This query is exhibit 1 on why trying to sound writerly in a query can backfire. This isn't the enticing dust jacket copy you're writing. You can give away the plot here. Don't worry about spoilers.

Lastly, put your best foot forward. Spend more than 20 minutes on your query, read and re-read, edit and re-edit. Then sleep on it and do it all again.

If your query is professional, you help assure the agent that you're professional. If it's a novice query, guess what they think of you.

After an agent reads my query I want them to not only be wowed by the idea, but to be secretly hoping I'm as good a client as I am a writer based on the professional presentation.

myimaginaryblog said...

Jaycee, were you trying to make a nautical pun by referencing an iron hook with a handle for landing large fish, or did you mean "gaffe"?

( http://dictionary.reference.com/browse/gaff?&qsrc= )

Emily White said...

Jayce,

It's spelled "gaffe." Just spreading the funny! :)

I agree with the Shark. This query was just far too general to really say anything. I had a hard time reading through the whole thing and even when I did, I still wasn't sure what exactly the book was about.

annegreenwoodbrown said...

I'm DYING to know what a climactic manhood ritual is! It's not common knowledge and if it's climactic, why are we left wondering???

Jaycee Adams said...

I have to admit, I didn't think anyone would catch that. I figured I had plenty of other grammatical goofs to pick on and my little jest would slip past unnoticed.

*bows*

JS said...

If this is, even in part, a story about how black people in Mississippi have historically been the targets of violence from the white-dominated establishment (as the "I heard older people talk about their lives under Jim Crow" bit suggests), it might be helpful to make clear what the characters' racial/ethnic self-identifications are.

Also, letting us know what era the story is set in would be helpful. The whole "seventeen-year-old farm laborer" bit makes it seem like this is a late 19th century/early 20th century story (which would also be in keeping with the "life under Jim Crow" comments).

If Fredrick Miller is a black teenaged farm laborer in 1920s Mississippi, that gives me a lot of significant context that is missing from this version of your query.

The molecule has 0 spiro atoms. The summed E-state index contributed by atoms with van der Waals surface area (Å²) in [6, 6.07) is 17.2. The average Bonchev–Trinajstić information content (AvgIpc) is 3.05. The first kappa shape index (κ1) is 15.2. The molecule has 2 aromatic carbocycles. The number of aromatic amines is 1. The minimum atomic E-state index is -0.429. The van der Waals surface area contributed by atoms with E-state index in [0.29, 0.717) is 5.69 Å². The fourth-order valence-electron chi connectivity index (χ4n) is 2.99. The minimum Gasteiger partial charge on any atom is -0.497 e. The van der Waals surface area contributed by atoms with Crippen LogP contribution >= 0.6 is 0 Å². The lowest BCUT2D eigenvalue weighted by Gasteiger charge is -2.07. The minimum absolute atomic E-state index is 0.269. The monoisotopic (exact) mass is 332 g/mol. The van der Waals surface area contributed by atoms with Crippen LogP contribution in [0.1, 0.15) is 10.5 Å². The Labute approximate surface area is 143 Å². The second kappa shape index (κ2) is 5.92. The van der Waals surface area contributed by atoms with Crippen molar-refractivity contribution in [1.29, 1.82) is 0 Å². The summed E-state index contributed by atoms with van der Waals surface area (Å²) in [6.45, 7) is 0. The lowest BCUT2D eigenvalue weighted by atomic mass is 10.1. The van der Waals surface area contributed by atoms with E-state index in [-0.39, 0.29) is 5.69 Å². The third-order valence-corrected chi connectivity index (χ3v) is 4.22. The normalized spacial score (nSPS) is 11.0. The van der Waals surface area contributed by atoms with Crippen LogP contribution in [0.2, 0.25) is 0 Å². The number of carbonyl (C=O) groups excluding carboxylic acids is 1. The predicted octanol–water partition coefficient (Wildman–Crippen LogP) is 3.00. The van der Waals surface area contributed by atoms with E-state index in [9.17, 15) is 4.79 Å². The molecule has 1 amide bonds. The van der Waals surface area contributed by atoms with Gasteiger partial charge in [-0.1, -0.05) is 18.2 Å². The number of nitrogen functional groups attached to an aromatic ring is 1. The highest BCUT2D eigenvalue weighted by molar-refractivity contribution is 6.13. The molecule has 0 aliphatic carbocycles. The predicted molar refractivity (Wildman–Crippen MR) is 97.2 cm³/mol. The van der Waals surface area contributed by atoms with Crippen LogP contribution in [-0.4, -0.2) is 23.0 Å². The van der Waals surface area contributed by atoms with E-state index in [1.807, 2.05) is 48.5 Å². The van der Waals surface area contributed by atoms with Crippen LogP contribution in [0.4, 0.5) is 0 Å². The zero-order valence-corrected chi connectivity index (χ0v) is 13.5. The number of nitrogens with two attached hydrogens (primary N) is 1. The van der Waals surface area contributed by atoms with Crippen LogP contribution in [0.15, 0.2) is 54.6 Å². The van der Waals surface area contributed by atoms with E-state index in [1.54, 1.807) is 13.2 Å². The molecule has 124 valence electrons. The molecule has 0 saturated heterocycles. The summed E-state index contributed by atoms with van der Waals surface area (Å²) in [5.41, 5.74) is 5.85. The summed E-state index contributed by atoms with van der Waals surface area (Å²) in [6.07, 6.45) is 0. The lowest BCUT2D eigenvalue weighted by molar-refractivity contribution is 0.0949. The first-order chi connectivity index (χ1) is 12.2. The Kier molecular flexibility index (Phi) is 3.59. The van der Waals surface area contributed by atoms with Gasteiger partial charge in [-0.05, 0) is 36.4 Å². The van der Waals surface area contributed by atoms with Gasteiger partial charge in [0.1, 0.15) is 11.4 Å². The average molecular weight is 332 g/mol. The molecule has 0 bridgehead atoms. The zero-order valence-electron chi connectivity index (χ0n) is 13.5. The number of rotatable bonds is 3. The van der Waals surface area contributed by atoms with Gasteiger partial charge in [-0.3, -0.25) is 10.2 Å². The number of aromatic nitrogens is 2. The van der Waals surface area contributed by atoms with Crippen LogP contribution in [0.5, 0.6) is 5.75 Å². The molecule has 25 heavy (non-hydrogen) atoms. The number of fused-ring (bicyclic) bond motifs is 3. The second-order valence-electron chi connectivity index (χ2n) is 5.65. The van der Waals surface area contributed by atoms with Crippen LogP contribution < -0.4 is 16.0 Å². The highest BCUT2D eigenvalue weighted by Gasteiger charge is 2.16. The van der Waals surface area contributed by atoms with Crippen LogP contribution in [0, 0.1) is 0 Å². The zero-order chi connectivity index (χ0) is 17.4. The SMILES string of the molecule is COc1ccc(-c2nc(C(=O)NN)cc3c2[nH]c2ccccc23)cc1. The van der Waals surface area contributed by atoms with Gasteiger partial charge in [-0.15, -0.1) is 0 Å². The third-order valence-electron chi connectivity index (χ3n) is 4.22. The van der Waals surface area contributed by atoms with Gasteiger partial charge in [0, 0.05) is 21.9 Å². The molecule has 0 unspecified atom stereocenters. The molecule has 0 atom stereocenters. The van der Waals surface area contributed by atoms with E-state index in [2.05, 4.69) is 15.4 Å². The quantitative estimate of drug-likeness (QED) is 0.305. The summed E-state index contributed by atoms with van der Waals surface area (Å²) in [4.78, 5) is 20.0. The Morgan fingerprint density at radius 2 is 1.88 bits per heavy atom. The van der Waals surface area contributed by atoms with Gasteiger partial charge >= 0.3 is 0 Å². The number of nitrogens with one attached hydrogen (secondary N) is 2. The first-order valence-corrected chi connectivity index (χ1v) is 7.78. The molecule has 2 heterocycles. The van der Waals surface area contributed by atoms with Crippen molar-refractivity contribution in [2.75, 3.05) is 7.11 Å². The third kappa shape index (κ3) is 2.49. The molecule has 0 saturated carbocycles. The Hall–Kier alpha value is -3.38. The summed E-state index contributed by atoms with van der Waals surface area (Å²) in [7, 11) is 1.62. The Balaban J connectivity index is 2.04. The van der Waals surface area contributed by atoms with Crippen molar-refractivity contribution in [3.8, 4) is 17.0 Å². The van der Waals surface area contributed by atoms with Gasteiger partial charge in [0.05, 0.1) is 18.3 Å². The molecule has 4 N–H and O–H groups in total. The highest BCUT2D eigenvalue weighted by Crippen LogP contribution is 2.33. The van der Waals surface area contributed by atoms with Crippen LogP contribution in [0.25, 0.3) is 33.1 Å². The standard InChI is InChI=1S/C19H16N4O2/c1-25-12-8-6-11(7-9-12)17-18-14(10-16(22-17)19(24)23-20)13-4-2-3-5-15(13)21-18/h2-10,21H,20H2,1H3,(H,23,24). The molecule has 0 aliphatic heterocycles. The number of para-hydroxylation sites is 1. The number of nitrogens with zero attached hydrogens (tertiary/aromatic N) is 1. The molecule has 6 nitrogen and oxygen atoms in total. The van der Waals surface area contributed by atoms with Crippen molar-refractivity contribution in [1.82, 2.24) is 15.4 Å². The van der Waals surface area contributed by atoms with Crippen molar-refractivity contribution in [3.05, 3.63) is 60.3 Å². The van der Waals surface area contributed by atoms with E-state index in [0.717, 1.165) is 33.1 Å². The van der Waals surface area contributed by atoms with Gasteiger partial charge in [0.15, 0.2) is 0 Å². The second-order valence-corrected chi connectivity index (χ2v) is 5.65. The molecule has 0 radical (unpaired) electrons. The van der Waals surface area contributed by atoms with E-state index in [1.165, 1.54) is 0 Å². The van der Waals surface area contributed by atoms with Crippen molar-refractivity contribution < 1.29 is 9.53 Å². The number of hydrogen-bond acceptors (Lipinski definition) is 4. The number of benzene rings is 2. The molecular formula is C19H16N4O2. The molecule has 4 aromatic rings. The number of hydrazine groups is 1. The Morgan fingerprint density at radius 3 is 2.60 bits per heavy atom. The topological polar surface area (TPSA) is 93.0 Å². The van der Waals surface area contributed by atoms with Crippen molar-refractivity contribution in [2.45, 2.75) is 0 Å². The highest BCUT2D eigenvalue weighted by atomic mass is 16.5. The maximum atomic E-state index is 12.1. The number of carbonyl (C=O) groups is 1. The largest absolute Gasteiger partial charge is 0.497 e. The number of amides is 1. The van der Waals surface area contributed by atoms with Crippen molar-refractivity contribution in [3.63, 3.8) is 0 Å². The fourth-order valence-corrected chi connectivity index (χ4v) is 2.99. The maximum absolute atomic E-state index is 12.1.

And no, a boy does not become a man "after his involvement in the death of an entire family." I mean, yes, that's a terrible thing to live through and I would imagine it ages you, but framing "the death of an entire family" as some kind of "manhood ritual" or rite of passage is creepy in the extreme, especially without context. (If the context is that Fredrick and his best friend are part of an underground assassination squad that targets prominent racists, I guess you could spin it to make them sympathetic anti-heroes, though.)

John N said...

QS, the following made me howl with laughter and I needed a good laugh this afternoon.... but I'm very afraid it involves Budweiser, fart jokes, and World of Warcraft strategy manuals.

Fredrick said...

I am the author the query ADAM'S GIFT and I want to thank you all for your comments. For six years I wrote my book in almost total creative isolation and any feedback, especially constructive feedback, was in short supply. I see now that my query letter needs as much attention as my book did. Your comments reminded me to maintain professionalism throughout the entire writing process.

Robin said...

This query is exhibit 1 on why trying to sound writerly in a query can backfire. This isn't the enticing dust jacket copy you're writing. You can give away the plot here. Don't worry about spoilers.
I love this. M.G.E. I'm trying to wrap my head around the vagueness of the queries and thats why. Everyone wants to keep the best part a secret, but the best part is exactly what the agent needs to see.

Uma said...

Thank you for the great service to writers!